The last generation, Broadwell-E, offered two six-cores, one eight-core , and a top-tier 10-core processor. The two six-core parts differed in terms of PCIe lane count.
Now it seems that Intel will launch four Skylake-X processors based on the LCC die, which for this platform will have a maximum of 12 cores. All processors have hyperthreading.
The Core i7-7800X, runs at 3.5 GHz with a 4.0 GHz turbo. This design lacks Intel’s ‘favoured core’ Turbo 3.0 technology, but will have six cores, support quad-channel memory at DDR4-2400, at a TDP of 140W, have 28 PCIe lanes, and retail for around $400.
This processor will be the entry level for those who want quad-channel memory but don’t need lots of cores or have a more limited budget.
The Core i7-7820X is an eight-core processor, with an LCC base clock of 3.6 GHz and the joint-highest turbo settings. That means 4.3 GHz for regular turbo and 4.5 GHz for the favoured core. It has support for DDR4-2666 memory. This CPU supports 28 PCIe lanes as Intel is using the PCIe lane allocation as another differentiator. It runs at 140W, and comes in at $600 and will compete directly against AMD’s Ryzen 7 1800X. It will be a generation behind in IPC but $100 cheaper.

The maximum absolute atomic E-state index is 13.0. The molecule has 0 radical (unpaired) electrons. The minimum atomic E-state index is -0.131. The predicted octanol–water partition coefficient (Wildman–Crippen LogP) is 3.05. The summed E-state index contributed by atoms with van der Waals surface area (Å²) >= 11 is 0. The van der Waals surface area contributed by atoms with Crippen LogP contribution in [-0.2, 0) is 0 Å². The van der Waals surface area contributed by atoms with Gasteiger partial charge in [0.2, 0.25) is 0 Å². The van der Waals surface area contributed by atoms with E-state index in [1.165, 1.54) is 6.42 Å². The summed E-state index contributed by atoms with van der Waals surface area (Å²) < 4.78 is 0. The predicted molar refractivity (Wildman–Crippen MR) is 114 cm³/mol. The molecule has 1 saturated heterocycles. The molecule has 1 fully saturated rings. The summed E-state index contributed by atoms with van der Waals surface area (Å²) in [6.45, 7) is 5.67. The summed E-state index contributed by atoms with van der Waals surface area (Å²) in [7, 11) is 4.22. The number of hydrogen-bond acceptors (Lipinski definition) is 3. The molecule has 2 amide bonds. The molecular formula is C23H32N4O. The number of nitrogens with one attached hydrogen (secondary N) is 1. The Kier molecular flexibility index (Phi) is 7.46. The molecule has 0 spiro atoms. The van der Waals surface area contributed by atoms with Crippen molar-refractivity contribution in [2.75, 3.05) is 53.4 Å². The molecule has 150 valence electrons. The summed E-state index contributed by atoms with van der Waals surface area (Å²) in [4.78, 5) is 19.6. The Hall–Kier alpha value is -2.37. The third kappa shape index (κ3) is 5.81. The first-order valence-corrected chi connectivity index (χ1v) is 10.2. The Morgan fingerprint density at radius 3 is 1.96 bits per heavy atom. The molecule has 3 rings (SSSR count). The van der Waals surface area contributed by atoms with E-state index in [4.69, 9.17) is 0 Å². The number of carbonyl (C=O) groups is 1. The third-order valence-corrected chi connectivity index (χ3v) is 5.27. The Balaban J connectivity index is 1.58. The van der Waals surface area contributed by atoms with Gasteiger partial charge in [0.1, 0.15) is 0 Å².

Next is something with a Core i9 name which will have 44 PCIe lanes. We only have details on the Core i9-7900X. This is a ten-core processor, running with a 3.3 GHz base, a 4.3 GHz turbo and a 4.5 GHz favoured core. It supports DDR4-2666 and has a TDP of 140W. At this level, Intel is now going to charge $100/core, so this 10-core part runs in at a $999.
This makes Intel’s pricing look more reasonable. For Ivy Bridge-E, the top SKU was $999 for six-cores. For Haswell-E, the top SKU was $999 for eight-cores. For Broadwell-E the top SKU for 10-cores should have been $999, but Intel pushed it to $1721. Perhaps because AMD was not providing it with serious competition.
For Skylake-X the 10-core part is the $999, which is what we expected the Broadwell-E based Core i7-6950X to be.